Editor’s note: This story contains references to sexual violence.
Art became a refuge and a communication tool for South Burlington resident Misoo Bang after she moved to the United States and a language barrier separated her from her peers.
As a child, Bang moved from the U.S., where her mother lived, to Korea. There, she continued to change locations every few years, moving back to the U.S. at age 12 for a year and a half. When her mother couldn’t take care of her and her brother, they moved back to Korea until her father died when she was a teenager, and she found herself back in the United States.
Bang has lived in New Jersey, Florida and Vermont, where she currently resides. She worked until recently at Frog Hollow Vermont State Art Center in Burlington and now works at Shelburne Craft School, where her studio is located.
She paints a collection called “Giant Asian Girls,” which she describes as a painting and collage series that addresses racial stereotypes and gender-based violence as it relates to Asian women living in America.
“In one aspect, the work is a counterbalance to the western ‘fetishization’ of Asian women, and in another, it is a fantasy narrative about the privilege of size,” she writes in a description of the series on her website.
Bang, horrified by the shootings in Atlanta — and pervasive racism and attacks against Asian women — quit her gallery job in recent weeks and has shifted her attention to educating youth about artwork in various cultures through forthcoming classes at the Shelburne Craft Center. She also spends much of her time in conversations about race, gender and empowerment with her 11-year-old daughter, Lily.
In a conversation with VTDigger, Bang reflected on the relevance of her artwork to the nationwide conversation about racism, gender stereotypes and how those topics have been weighing heavily on many Asian American women.
VTD: How and when did you start painting?
MB: When I started high school here, I had no friends. That was very, very difficult. I was diagnosed with type 1 diabetes the year before, and my sugar would drop, so when I had to eat something, I would hide in the bathroom and eat Snickers bars. Sometimes I just walked around the hallways because I did not want to sit in the cafeteria alone. That was when the high school art teacher saw me, and he invited me to his AP art class.
That was a whole different world. He was like my savior. I started going there whenever I felt uncomfortable being with a bunch of students. And that’s also how I made friends. People started talking to me — looking at the artwork that I made.
I think art has a very powerful thing about it. People, especially children, can express through art things they cannot verbally express. It’s better than the written word or speaking language, I believe. For me, making art was not something that I chose to do but something that I needed to survive.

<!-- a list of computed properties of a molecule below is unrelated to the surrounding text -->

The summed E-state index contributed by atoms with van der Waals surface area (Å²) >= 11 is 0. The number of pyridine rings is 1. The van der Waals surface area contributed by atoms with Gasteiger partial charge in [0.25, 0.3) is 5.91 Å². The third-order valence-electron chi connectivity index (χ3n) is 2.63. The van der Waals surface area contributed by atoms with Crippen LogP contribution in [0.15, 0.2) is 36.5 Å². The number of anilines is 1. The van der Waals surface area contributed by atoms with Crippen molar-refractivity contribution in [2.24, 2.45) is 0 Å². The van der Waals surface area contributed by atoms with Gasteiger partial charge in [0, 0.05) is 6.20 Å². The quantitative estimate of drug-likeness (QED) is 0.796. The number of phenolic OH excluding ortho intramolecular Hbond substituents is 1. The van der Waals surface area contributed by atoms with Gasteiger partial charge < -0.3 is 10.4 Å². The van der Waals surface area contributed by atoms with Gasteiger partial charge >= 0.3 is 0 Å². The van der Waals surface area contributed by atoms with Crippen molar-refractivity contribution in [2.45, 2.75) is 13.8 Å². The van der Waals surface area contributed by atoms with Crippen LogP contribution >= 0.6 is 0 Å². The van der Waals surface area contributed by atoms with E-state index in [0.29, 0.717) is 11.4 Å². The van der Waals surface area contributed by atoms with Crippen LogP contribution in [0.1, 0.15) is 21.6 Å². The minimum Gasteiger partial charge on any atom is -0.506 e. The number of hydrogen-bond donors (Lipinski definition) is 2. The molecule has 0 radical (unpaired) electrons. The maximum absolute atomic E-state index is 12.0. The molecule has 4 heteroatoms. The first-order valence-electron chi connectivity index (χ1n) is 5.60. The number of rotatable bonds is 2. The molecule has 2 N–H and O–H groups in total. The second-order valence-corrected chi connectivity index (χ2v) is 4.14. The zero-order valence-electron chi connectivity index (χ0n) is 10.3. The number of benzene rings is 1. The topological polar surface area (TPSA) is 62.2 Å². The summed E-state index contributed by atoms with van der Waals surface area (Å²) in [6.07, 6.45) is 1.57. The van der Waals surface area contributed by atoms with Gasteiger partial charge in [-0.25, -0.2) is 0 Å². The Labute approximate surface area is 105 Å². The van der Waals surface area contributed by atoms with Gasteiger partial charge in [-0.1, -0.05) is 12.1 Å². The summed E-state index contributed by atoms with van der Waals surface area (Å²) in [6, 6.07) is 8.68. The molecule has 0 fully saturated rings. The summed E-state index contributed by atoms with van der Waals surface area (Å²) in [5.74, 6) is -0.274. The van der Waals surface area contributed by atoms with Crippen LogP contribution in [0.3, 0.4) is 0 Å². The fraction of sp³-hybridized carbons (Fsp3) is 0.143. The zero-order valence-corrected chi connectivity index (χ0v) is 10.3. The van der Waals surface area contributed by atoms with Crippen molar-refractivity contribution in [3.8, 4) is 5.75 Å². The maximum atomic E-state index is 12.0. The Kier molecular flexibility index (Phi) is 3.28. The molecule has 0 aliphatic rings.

VTD: What were you creating at first?
MB: I was in a very vulnerable place at the time, so I drew Asian girls trapped in very dark places. I started making drawings of children, and they were taken away by kidnappers or being abused. I made a lot of very disturbing images of girls getting raped. I even titled them, “the rape dolls series.” I was collecting abandoned porcelain dolls that I found in garage sales and flea markets. Sometimes they had maggots in them. I felt bad for them, and I felt like I was seeing myself in them. They were beaten and once loved, but they were abandoned now.
I started collecting them without knowing why and then drawing them in a very disturbing way. I was asking myself, why do I keep making these drawings without even thinking about it? And I realized that I have this repressed memory of childhood sexual abuse from my family member. It was always there, but I never really brought it out. After I recovered that memory and started dealing with it, I couldn’t make those drawings anymore because it was hurting me so much.
VTD: How did you go from painting those disturbing images, where young girls are being oppressed, to the Giant Asian Girl series, where women are portrayed so powerfully?
MB: After a while, the drawings changed. I started ripping this perpetrator ink from my canvas, and I started cutting them up. I would display it in public, and I felt very satisfied doing that. I did that for four years, until I felt, like, “OK, I’m OK with this topic now.”
I became empowered. I felt like I was not that helpless child anymore, who was raped, who was discriminated against, who had no language to use. I was an artist, and also a creator. I became very powerful in my canvas. I am the creator of this work, and I can do whatever I want.
So I was working with this high school poet who wrote a poem about how she grew up in this world of fairy tales. When she grew up, the world was not what she learned it would be, and she was shocked. For my part as an artist, I had to make an image according to her poem, so I made this image of a girl and then made a collage with children’s books around her.
That kind of became something. I really liked the style, but I thought, “I am sick and tired of Disney.” All these Western fairy tales that I learned when I was growing up in Korea — I remember thinking, “I’m going to be this princess, too.” When I moved here, I was not the main character in this country. We will never be the main character in white people’s communities.